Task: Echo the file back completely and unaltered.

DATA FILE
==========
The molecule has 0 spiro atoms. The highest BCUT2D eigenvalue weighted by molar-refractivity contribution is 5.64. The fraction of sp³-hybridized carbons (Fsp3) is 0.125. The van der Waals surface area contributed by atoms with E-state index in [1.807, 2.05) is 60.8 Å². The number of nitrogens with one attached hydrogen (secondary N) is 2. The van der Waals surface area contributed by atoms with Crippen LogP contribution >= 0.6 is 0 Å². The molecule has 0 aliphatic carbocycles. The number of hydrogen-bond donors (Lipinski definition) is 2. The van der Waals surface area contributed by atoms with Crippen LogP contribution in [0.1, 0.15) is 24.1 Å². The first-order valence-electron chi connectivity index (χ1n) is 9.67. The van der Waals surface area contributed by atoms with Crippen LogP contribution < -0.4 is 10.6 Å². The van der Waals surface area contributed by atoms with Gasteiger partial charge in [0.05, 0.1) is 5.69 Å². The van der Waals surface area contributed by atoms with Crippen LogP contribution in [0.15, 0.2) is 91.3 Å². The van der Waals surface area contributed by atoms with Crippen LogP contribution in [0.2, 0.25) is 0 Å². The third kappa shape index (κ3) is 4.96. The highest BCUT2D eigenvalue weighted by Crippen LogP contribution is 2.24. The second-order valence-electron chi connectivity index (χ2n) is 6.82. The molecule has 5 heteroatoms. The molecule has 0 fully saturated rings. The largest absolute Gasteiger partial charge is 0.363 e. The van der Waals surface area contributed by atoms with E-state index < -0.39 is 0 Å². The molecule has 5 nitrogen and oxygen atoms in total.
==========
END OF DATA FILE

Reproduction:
The molecule has 0 spiro atoms. The highest BCUT2D eigenvalue weighted by molar-refractivity contribution is 5.64. The fraction of sp³-hybridized carbons (Fsp3) is 0.125. The van der Waals surface area contributed by atoms with E-state index in [1.807, 2.05) is 60.8 Å². The number of nitrogens with one attached hydrogen (secondary N) is 2. The van der Waals surface area contributed by atoms with Crippen LogP contribution >= 0.6 is 0 Å². The molecule has 0 aliphatic carbocycles. The number of hydrogen-bond donors (Lipinski definition) is 2. The van der Waals surface area contributed by atoms with Crippen LogP contribution in [0.1, 0.15) is 24.1 Å². The first-order valence-electron chi connectivity index (χ1n) is 9.67. The van der Waals surface area contributed by atoms with Crippen LogP contribution < -0.4 is 10.6 Å². The van der Waals surface area contributed by atoms with Gasteiger partial charge in [0.05, 0.1) is 5.69 Å². The van der Waals surface area contributed by atoms with Crippen LogP contribution in [0.15, 0.2) is 91.3 Å². The van der Waals surface area contributed by atoms with Crippen LogP contribution in [0.2, 0.25) is 0 Å². The third kappa shape index (κ3) is 4.96. The highest BCUT2D eigenvalue weighted by Crippen LogP contribution is 2.24. The second-order valence-electron chi connectivity index (χ2n) is 6.82. The molecule has 5 heteroatoms. The molecule has 0 fully saturated rings. The largest absolute Gasteiger partial charge is 0.363 e. The van der Waals surface area contributed by atoms with E-state index < -0.39 is 0 Å². The molecule has 5 nitrogen and oxygen atoms in total.